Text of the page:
8. We'll, you might be being fair, but I don't think you're being accurate. I do not have the motivation nor memory to make a list of the challenges that WJ has faced in its 20 year history but it beggars belief to think that an airline that has gone from 3 airplanes to over 140 while maintaining a healthy balance sheet and business plan hasn't learned a thing or two from its mistakes along the way. Malcolm, with all due respect, your comment was rather simplistic. Like every business challenge, this too will pass until the next one appears and once again the armchair (keyboard) experts pontificate. Is this WJ's finest hour? Absolutely not. Here's to another 20 years of making mistakes.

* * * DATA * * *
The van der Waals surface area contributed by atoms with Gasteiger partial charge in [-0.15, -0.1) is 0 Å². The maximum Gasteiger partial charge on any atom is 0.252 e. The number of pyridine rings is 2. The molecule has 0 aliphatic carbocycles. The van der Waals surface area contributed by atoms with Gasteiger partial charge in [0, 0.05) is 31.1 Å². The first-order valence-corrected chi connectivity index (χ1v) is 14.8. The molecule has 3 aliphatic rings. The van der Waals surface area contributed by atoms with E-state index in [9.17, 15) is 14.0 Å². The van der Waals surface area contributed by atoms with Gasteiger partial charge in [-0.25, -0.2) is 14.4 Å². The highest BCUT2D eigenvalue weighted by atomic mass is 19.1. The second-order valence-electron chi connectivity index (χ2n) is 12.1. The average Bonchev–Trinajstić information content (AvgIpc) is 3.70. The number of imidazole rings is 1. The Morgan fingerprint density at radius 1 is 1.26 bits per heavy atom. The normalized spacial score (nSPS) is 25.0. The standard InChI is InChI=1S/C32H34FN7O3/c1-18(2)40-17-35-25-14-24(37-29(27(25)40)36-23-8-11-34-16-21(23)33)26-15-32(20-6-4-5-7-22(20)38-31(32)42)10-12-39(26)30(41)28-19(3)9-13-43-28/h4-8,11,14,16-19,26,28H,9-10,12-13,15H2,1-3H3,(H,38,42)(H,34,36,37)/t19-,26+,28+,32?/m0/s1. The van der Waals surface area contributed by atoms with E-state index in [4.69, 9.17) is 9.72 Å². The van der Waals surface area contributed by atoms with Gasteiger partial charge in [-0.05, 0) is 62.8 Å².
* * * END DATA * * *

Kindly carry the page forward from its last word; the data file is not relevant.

9. Thank you Vs. I was killing time at ORD waiting to board a flight to YYC when I read the thread and decided to comment. Your post is more likely what I wanted to say. Personally, I can not imagine ever calling out two qualified ATP/ATPL pilots and their dispatch team over a decision made in real time to divert. I can't imagine my father, a retired RCAF and corporate pilot ever doing that either. I can however, imagine the non-pilot passenger doing it, because I hear it regularly during IROPs when I'm on or off duty. They think they know better than the crew when they're on the ground venting. Even the truth behind the decision does little to mollify. I didn't mean to dismiss BD's concerns in a way that suggested the disruption to his plans was insignificant. But the thought that a so-called retired CP and ACP chose a public forum to voice his displeasure over decisions made by professionals, whether the result of airplane limitations, weather limitations, pilot unease, or the dispatcher's recommendation, made me more than a little dismayed. No one likes to lose a passenger to the competition. But it ain't the end of the world.